the Canadian public would not support that position.  They therefore have
chosen to be involved in a large number of less visible ways.  They are
doing their best to hide this involvement.

Perhaps a lot of this debate comes down to whether we trust the Liberal
Party.  Are they what they say they are?  Are they an ally of the peace
movement or an adversary? An examination of history will show quite clearly
that the Liberals have never really been an ally of the peace movement,
although they have tried to paint themselves into this role on some occasions.

Yes, they have taken some steps to oppose the proliferation of nuclear
weapons and anti-personnel landmines.  Unfortunately, however, when one
looks at the larger picture, i.e., at the whole range and context of their
policies, programs and practices with regards to all of the other weapons
systems that they help Canadian companies to produce and export, one sees
that major contradictions always exist in their approach to war and peace.

The basic repeated pattern that emerges time and time again is that the
Liberals are experts at embracing very high profile, very public positions
on single, isolated policies that, when taken completely out of context,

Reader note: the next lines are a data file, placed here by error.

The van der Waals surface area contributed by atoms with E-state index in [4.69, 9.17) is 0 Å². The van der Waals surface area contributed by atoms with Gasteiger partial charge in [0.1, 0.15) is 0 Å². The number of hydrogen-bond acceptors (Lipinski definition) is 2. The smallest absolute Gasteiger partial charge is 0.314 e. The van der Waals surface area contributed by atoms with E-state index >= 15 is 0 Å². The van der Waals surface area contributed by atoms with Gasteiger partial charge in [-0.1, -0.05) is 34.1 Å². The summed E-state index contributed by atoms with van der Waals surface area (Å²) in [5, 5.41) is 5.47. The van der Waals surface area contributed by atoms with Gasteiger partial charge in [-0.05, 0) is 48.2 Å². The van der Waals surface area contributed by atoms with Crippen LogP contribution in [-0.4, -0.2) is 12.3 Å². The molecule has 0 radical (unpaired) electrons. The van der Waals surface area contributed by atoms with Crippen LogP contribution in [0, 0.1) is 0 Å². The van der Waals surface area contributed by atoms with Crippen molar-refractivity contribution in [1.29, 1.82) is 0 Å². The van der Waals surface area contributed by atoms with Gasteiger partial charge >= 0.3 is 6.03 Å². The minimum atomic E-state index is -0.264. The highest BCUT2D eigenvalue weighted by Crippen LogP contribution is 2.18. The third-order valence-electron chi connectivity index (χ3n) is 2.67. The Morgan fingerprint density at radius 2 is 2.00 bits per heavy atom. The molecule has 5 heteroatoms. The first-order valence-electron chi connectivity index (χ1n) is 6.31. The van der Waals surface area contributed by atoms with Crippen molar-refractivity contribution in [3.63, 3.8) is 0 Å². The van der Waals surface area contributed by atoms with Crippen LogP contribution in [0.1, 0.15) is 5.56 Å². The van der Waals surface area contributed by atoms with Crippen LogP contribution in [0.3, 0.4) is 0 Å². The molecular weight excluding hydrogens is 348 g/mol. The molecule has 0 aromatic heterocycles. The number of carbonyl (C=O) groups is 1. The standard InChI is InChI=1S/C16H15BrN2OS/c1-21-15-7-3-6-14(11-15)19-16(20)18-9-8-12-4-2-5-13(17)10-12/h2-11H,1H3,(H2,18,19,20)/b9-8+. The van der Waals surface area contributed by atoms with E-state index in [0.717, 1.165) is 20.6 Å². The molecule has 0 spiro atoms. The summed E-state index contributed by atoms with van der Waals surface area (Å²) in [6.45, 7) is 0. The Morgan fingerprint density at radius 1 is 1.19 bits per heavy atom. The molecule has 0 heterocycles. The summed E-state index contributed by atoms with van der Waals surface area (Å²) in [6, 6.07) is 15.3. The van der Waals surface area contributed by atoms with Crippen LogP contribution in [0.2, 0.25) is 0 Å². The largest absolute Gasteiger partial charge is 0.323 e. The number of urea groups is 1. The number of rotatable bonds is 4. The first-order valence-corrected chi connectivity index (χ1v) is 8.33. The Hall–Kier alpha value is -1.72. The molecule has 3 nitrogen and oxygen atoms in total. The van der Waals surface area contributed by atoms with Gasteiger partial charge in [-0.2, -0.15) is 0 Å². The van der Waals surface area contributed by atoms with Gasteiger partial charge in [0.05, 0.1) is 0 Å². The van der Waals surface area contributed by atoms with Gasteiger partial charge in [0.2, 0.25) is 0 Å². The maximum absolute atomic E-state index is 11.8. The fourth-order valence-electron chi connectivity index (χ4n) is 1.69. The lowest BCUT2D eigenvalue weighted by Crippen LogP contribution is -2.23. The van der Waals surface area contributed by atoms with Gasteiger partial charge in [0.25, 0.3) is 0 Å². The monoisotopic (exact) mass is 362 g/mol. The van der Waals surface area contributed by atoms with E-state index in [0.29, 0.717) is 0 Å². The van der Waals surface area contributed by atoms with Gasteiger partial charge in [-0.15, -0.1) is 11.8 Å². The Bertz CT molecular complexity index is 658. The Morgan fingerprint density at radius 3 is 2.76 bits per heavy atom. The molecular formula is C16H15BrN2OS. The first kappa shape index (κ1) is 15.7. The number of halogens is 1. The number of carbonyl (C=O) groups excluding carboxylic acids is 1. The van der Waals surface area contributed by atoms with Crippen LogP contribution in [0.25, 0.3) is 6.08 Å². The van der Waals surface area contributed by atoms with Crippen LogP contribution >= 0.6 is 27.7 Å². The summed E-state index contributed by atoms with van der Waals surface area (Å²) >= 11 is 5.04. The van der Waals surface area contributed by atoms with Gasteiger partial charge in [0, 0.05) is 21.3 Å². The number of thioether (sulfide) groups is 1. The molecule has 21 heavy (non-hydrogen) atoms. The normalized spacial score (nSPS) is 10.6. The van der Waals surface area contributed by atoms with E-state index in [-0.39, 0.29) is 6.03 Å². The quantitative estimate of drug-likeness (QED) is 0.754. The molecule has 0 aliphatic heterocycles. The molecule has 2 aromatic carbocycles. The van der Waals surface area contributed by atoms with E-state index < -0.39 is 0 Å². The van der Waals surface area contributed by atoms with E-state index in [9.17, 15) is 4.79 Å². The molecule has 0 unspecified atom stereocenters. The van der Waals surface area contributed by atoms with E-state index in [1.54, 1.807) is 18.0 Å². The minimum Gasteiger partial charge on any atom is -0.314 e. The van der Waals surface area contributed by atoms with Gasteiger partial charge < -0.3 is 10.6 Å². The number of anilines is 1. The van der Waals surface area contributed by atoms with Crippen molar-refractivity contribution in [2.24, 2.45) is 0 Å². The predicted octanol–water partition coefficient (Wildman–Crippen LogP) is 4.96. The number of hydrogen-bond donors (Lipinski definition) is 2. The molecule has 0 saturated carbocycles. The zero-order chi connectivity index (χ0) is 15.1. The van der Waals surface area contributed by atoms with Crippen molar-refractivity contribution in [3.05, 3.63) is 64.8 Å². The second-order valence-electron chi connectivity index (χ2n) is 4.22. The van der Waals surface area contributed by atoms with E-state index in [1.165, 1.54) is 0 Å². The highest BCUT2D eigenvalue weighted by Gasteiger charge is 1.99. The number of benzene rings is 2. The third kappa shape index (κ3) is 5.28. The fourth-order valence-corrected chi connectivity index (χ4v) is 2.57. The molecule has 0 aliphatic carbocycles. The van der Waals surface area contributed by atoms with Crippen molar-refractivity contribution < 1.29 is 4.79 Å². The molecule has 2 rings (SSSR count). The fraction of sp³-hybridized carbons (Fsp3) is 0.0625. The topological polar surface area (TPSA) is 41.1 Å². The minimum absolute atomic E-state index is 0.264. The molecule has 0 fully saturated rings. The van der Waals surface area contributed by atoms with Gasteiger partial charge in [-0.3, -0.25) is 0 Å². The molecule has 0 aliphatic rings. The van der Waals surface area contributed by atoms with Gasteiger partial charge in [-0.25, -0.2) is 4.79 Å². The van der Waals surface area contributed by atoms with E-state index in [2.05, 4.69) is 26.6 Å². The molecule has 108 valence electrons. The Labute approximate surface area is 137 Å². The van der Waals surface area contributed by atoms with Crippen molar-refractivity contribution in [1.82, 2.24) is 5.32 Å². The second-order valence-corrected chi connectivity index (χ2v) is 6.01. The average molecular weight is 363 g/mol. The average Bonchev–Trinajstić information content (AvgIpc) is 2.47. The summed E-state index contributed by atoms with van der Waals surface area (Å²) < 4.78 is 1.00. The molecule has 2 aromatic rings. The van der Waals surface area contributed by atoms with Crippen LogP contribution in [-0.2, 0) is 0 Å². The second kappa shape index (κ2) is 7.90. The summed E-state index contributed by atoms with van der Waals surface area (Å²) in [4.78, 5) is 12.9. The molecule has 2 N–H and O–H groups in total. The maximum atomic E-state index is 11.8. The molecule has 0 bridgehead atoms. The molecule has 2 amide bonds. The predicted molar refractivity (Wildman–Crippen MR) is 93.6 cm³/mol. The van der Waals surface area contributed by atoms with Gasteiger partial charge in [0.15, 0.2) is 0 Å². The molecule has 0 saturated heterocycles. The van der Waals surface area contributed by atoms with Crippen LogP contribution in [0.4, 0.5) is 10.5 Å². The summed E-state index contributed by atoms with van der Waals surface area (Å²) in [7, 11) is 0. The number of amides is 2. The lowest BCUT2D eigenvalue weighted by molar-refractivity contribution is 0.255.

seem to be very commendable. For instance, by denouncing specific types of
weapons, they appear to be standing up against that which we believe
weapons symbolize, i.e., war and militarism.  However, it's all a shell
game.  By taking such high profile symbolic actions, the Liberals create an
aura around themselves that gives them the superficial appearance of a hero
standing up in a principled way for peace. However, behind all this
elaborately constructed media façade they continue to help in every way
possible to encourage Canadian companies to produce and export the broadest
range of weapons and military equipment possible.  They help these
companies to specifically target the world's biggest warmongers and human
rights violators as potential markets for these deadly products.

Such psychological operations (psy ops) have two basic components:
(1) With their left hand the Liberals use the media, and unwitting NGOs, to
grab hold of some particular little glittering jewel of a limited peace
policy/campaign.  They then hold that precious prize up into the air as